We continue to hold to this position and failing the publication of something contrary, it remains our teaching to this day.

21 Jesus did not end his prophecy with mention of false prophets performing deceptive signs during the long period before ‘the appointed times of the nations would be fulfilled.’ (Luke 21:24; Matthew 24:23-26; Mark 13:21-23) – w94 2/15 p. 13

Now consider the following.  When Jesus gave his prophecy recorded in Mt. 24:4-31, he said that all these things would occur within a single generation.  He makes no attempt to exclude verses 23 to 28 from this fulfillment.  Jesus also provides his words at Mt. 24:4-31 as the sign of his presence and of the conclusion of the system of things.   Again, he makes no attempt to exclude verses 23-28 from this fulfillment.

The only reason—the only reason—we treat these words as an exception is because not to do so calls our belief in 1914 into question.  It may be that it is already in question. (Was 1914 the Start of Christ’s Presence?)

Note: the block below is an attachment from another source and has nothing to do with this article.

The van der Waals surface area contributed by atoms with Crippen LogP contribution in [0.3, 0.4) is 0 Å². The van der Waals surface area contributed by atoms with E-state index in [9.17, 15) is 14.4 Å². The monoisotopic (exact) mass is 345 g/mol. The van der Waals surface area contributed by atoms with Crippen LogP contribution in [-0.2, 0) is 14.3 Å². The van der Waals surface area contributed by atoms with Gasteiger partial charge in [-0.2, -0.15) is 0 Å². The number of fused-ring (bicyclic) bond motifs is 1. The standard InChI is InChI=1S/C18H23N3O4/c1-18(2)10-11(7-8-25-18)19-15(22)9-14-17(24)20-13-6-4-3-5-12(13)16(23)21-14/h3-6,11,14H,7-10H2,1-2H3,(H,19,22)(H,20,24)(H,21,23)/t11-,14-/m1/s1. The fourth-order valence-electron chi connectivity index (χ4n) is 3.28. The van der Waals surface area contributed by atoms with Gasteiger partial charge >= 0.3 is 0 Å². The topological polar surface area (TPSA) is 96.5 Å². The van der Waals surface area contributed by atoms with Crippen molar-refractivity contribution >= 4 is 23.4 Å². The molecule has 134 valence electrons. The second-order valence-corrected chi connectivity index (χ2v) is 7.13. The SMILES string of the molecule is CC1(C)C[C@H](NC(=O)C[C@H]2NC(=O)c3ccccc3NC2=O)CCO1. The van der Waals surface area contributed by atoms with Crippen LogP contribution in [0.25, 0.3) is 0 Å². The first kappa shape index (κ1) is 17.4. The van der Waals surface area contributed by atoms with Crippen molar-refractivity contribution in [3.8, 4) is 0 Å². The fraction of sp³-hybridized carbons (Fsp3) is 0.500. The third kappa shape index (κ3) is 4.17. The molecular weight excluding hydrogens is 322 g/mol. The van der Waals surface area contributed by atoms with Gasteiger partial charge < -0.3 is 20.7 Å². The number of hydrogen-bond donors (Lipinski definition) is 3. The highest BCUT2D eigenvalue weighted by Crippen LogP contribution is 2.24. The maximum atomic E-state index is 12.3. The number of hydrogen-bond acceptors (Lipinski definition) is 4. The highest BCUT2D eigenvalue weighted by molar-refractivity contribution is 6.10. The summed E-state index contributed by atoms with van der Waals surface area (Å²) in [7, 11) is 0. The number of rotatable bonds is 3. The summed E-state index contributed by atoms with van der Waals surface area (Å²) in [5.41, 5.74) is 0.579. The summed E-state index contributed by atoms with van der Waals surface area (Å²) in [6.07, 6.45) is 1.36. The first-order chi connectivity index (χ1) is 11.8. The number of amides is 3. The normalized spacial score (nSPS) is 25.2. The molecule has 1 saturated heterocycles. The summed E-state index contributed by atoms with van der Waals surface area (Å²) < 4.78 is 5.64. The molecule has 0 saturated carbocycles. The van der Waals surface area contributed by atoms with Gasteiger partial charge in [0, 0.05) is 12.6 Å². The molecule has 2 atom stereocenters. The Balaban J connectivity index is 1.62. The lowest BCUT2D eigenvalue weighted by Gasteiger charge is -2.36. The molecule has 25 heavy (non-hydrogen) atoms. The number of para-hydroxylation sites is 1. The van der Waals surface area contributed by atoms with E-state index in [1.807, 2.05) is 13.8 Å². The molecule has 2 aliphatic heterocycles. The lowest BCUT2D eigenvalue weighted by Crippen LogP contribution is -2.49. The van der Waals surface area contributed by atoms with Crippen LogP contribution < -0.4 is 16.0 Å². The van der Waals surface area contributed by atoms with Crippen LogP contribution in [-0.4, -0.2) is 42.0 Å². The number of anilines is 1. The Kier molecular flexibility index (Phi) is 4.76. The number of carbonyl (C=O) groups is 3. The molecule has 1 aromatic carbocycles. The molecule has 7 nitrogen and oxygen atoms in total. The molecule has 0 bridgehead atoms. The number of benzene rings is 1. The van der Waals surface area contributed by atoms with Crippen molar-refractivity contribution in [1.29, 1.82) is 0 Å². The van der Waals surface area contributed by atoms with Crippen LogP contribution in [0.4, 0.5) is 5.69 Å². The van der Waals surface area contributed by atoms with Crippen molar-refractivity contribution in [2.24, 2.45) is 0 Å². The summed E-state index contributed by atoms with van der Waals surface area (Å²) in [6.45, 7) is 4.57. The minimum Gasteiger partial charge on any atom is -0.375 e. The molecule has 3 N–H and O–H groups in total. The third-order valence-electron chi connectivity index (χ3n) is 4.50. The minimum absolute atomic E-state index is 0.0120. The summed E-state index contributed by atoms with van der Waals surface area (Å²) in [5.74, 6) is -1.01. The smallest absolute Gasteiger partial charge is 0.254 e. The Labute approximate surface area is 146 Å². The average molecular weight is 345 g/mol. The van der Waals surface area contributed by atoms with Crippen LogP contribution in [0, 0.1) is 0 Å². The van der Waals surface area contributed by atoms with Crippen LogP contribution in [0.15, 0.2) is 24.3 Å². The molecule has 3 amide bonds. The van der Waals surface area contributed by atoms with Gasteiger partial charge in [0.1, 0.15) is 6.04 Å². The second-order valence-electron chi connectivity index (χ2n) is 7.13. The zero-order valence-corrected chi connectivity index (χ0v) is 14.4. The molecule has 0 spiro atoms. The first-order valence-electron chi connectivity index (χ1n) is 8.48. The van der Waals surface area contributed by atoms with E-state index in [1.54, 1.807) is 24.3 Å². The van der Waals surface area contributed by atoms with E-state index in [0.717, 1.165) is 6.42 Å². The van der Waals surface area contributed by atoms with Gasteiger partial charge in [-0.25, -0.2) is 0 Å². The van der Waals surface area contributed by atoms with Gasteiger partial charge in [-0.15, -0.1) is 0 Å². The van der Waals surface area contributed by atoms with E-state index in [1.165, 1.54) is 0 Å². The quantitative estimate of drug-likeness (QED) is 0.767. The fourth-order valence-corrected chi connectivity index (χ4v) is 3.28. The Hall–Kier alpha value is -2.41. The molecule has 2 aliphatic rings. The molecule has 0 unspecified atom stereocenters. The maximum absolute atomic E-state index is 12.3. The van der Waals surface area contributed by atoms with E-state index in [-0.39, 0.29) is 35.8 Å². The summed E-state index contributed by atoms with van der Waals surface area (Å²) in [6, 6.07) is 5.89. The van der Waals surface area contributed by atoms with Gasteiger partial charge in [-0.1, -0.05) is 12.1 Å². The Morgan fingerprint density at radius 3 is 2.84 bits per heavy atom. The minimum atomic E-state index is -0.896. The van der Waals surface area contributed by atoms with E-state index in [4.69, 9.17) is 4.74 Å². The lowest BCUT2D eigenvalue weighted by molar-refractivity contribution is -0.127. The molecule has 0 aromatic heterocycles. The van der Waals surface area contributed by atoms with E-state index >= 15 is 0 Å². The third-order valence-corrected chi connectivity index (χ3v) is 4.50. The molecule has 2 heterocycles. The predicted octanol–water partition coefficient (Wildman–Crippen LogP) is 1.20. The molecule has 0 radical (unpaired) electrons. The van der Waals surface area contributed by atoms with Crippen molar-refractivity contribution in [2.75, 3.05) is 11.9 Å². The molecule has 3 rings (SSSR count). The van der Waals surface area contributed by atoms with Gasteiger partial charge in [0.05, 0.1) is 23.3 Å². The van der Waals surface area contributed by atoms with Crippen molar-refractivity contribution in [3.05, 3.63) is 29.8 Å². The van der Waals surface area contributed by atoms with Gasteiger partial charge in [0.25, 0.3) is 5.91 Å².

What if those verses are in fact a part of the prophesy of the Last Days, as they appear to be?  What if they are also in chronological order?  What if they are part of “all these things” as stated?  All of that would be consistent with an unbiased reading of Mt. 24.

If that is the case, then we have a warning that following the destruction of false religion, false Christs and false prophets will arise to fill the “spirituality vacuum” that must result from the complete absence of the institution of religion.  The unprecedented events of the attack on Babylon the Great will make the claims of such ones all the more believable.  Will the demons, then stripped of their major weapon in the fight against Jehovah’s people, resort to performing great signs and wonders to lend credibility to these false Christs and false prophets?   Certainly, the post-great tribulation climate will be ripe for such deceitful ones.